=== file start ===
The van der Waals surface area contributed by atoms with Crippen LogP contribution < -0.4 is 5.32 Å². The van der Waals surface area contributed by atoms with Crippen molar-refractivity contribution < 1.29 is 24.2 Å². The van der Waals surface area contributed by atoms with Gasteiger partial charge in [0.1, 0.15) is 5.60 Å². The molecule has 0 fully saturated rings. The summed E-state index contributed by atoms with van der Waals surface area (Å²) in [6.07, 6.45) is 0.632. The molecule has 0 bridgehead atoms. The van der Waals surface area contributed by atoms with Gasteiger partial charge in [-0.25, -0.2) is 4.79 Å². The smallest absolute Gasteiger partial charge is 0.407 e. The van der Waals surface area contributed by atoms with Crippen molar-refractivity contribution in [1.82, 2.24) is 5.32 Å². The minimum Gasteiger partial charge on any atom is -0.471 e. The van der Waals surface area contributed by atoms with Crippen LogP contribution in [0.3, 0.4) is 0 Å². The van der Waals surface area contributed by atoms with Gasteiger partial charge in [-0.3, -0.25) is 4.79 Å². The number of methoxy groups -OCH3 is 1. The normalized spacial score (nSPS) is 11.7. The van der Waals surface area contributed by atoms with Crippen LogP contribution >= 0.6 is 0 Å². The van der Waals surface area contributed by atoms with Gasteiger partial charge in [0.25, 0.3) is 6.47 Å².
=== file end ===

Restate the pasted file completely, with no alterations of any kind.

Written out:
The van der Waals surface area contributed by atoms with Crippen LogP contribution < -0.4 is 5.32 Å². The van der Waals surface area contributed by atoms with Crippen molar-refractivity contribution < 1.29 is 24.2 Å². The van der Waals surface area contributed by atoms with Gasteiger partial charge in [0.1, 0.15) is 5.60 Å². The molecule has 0 fully saturated rings. The summed E-state index contributed by atoms with van der Waals surface area (Å²) in [6.07, 6.45) is 0.632. The molecule has 0 bridgehead atoms. The van der Waals surface area contributed by atoms with Gasteiger partial charge in [-0.25, -0.2) is 4.79 Å². The smallest absolute Gasteiger partial charge is 0.407 e. The van der Waals surface area contributed by atoms with Crippen molar-refractivity contribution in [1.82, 2.24) is 5.32 Å². The minimum Gasteiger partial charge on any atom is -0.471 e. The van der Waals surface area contributed by atoms with Crippen LogP contribution in [0.3, 0.4) is 0 Å². The van der Waals surface area contributed by atoms with Gasteiger partial charge in [-0.3, -0.25) is 4.79 Å². The number of methoxy groups -OCH3 is 1. The normalized spacial score (nSPS) is 11.7. The van der Waals surface area contributed by atoms with Crippen LogP contribution >= 0.6 is 0 Å². The van der Waals surface area contributed by atoms with Gasteiger partial charge in [0.25, 0.3) is 6.47 Å².